Demystifying the Popularity of Bridgerton Using Our Culture AI
This time last month we were binge-watching Bridgerton. Some of us finished all eight episodes in one night, while others spaced it out over a week.
The Netflix series, based on Julia Quinn’s Bridgerton novels, has been watched by over 82 million households since its release on 25th December 2020. Created by Chris Van Dusen and produced by Shonda Rhimes, it’s best described as Pride and Prejudice meets Gossip Girl and is Netflix’s most-watched original series debut to date. It has ranked #1 in 76 countries and features in Netflix’s Top 10 list in every country except Japan.
Examining consumer search behavior for terms related to the Bridgerton series:
Within the keyword category of Bridgerton related searches, we analyzed the search behavior of 65 high-volume keywords worldwide, with a combined unique search volume of 1.65 million. Comparing search performance in the third quarter of 2020 versus the fourth quarter of 2020, we see an overall increase of a whopping 748%.
Diving into the sub-categories, we see a sharp increase in searches for the Bridgerton books which the show was based on (at a steep 1030%!).
On this note, examining over 80 keywords related to the regency romance novel genre at large, we see an overall category-level increase of 17%. Within this category, searches for Queer regency romances have increased by 56%.
Why the fuss over Bridgerton?
It’s clear that after a sobering year, people are more than happy to embrace escapist experiences. From digital theme parks and virtual clubbing to flights to nowhere and comfort-viewing of sitcoms like Peep Show and Emily in Paris, Regency romance and period drama are the latest fad.
Here’s what makes Netflix’s Bridgerton so special:
Regency romance with a twist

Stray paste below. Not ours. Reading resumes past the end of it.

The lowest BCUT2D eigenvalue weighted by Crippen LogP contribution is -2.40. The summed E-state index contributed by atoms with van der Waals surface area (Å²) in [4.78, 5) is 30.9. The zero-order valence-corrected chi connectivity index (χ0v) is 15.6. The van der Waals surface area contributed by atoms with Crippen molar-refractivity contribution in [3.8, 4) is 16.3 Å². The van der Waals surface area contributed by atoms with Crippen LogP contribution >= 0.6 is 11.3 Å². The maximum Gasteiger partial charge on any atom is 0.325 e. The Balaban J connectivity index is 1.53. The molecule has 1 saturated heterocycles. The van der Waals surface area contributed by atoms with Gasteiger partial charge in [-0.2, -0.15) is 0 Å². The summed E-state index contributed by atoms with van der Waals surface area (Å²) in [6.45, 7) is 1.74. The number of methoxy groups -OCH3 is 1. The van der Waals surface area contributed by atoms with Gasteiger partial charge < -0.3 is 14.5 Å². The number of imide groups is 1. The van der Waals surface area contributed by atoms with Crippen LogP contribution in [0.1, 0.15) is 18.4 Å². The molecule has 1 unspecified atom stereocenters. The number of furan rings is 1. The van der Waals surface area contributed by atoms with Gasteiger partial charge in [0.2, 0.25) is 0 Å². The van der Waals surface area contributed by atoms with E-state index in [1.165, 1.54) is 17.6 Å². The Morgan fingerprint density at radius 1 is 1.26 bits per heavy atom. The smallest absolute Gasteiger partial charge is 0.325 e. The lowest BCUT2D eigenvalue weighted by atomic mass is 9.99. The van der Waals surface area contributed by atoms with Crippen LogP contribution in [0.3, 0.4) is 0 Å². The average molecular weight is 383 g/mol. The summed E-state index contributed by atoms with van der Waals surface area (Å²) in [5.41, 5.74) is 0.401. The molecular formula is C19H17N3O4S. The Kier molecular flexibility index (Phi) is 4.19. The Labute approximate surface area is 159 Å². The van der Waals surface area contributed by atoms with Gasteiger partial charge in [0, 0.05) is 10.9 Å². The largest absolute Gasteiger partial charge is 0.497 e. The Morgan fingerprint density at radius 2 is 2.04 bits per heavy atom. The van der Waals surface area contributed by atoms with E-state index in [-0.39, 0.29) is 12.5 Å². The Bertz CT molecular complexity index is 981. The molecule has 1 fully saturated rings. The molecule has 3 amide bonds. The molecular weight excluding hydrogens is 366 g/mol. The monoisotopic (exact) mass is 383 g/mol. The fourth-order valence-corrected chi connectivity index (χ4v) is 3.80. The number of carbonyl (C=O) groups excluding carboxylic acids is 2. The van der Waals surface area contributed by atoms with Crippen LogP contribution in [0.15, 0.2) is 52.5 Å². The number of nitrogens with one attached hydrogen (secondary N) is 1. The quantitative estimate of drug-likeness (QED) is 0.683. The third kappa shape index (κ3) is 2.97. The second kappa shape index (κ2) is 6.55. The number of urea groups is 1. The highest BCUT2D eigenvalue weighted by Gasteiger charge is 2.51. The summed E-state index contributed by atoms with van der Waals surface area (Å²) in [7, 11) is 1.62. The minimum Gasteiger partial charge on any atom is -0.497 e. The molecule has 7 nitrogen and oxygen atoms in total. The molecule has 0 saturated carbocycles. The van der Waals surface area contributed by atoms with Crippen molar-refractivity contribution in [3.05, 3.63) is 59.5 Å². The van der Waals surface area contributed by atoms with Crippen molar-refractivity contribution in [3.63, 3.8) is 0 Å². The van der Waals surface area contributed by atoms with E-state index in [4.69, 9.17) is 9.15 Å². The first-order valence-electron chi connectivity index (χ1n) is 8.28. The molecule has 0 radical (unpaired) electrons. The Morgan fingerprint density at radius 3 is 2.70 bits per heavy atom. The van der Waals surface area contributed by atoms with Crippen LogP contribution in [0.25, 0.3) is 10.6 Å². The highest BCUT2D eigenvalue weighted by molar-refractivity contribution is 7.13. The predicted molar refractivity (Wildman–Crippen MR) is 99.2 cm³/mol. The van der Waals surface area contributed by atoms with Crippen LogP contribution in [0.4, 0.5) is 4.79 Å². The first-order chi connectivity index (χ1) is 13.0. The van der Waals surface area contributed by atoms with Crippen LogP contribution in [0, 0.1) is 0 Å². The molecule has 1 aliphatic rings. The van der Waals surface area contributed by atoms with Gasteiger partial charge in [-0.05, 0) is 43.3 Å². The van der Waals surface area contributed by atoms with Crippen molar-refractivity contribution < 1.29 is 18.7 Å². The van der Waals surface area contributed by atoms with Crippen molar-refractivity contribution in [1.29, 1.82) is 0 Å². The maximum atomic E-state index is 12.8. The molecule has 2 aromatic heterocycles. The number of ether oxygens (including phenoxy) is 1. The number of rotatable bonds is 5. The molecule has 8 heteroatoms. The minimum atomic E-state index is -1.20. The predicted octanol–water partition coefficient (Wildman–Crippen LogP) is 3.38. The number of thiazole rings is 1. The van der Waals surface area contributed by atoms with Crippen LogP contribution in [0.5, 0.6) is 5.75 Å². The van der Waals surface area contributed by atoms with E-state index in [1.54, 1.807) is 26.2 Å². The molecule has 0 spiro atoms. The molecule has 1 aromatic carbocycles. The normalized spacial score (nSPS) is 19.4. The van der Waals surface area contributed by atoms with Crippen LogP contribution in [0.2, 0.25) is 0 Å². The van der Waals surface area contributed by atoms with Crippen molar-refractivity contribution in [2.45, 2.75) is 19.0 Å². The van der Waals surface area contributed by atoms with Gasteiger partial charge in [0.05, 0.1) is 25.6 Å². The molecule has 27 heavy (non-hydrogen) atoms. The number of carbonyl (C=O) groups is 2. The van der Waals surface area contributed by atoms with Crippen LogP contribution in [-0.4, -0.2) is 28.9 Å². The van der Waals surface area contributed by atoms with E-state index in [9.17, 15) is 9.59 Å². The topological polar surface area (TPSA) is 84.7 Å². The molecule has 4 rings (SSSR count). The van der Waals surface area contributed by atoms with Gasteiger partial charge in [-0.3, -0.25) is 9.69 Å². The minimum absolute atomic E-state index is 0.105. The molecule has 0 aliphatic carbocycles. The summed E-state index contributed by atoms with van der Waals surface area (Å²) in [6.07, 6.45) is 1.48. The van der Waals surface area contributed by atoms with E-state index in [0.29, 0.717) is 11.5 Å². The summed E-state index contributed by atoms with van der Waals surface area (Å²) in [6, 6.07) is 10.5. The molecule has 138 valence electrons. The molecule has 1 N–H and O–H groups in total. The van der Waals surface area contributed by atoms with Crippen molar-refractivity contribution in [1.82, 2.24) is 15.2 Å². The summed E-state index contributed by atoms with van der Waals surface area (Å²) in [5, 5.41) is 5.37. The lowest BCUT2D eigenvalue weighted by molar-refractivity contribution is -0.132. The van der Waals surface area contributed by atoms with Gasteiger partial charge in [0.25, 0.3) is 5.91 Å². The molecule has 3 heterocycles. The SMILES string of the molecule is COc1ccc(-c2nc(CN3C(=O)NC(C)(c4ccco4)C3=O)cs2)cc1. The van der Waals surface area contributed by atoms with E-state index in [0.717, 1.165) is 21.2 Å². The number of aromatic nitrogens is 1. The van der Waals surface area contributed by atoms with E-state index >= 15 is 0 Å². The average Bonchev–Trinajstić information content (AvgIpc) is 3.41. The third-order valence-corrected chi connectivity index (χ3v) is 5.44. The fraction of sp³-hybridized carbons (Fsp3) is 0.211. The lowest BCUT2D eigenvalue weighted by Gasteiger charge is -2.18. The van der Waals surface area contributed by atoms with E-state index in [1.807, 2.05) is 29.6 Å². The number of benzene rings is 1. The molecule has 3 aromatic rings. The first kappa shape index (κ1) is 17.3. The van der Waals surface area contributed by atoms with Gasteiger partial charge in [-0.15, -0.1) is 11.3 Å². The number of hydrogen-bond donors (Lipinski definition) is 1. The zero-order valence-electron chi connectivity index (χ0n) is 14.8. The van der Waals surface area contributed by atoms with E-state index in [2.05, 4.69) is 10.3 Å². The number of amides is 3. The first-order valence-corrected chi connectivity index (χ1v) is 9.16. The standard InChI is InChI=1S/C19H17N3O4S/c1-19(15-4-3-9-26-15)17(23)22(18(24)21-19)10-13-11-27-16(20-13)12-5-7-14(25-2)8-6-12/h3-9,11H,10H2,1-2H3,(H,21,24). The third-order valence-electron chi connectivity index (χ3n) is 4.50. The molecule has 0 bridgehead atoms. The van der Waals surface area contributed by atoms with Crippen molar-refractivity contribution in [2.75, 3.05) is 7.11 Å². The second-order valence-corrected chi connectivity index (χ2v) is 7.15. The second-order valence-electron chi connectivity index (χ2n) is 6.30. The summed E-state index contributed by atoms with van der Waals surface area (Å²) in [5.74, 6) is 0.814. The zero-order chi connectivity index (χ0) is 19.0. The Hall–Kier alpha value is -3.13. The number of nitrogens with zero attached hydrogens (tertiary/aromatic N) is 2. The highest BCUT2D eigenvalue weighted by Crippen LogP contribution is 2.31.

The Bridgerton TV series is a Regency romance made for modern times.
Adapted primarily from the first book of Julia Quinn’s Bridgerton novels, The Duke and I, the story revolves around the Bridgerton family, consisting of eight siblings, and their pursuit for love. The first season of the TV series is focused on Daphne, the eldest daughter, as she enters the marriage market of the time.
We’re soon caught up in the whirlwind romance of Daphne and Simon, the Duke of Hastings. And then, there are the parallel stories related to the other Bridgerton siblings, the Featherington family, and the anonymous writer—Lady Whistledown—who keeps track of everyone’s secrets and scandals and writes about them in her tabloid.
We deployed our Culture AI models to conduct a semiotic analysis on Bridgerton’s IMDb data to understand the general sentiment towards the series and found mostly positive reviews from viewers.
Many of them credit the show for its drool-worthy cast, exceptional storytelling, soothing cinematography, vibrant costumes, and a grand Regency-era set. Who cares if it has a predictable plot and is full of aristocratic matchmaking scenes, it’s got all the ingredients of a feel-good romance and far removed from our current reality.
What makes it even more appealing are the modern touches, such as the music, including covers of Ariana Grande’s “Thank U, Next”, Maroon 5’s “Girls Like You”, Shawn Mendes’ “In My Blood” and Billie Eilish’s “Bad Guy” by Vitamin String Quartet (whose music streams soared by +350% since the release of the show’s soundtrack).
Black Joy Matters: Diversity in a period drama
Inclusive casting is another aspect of the show that sets it apart. Few people have seen a Regency-era drama with Black characters, and most viewers found this to be a refreshing change.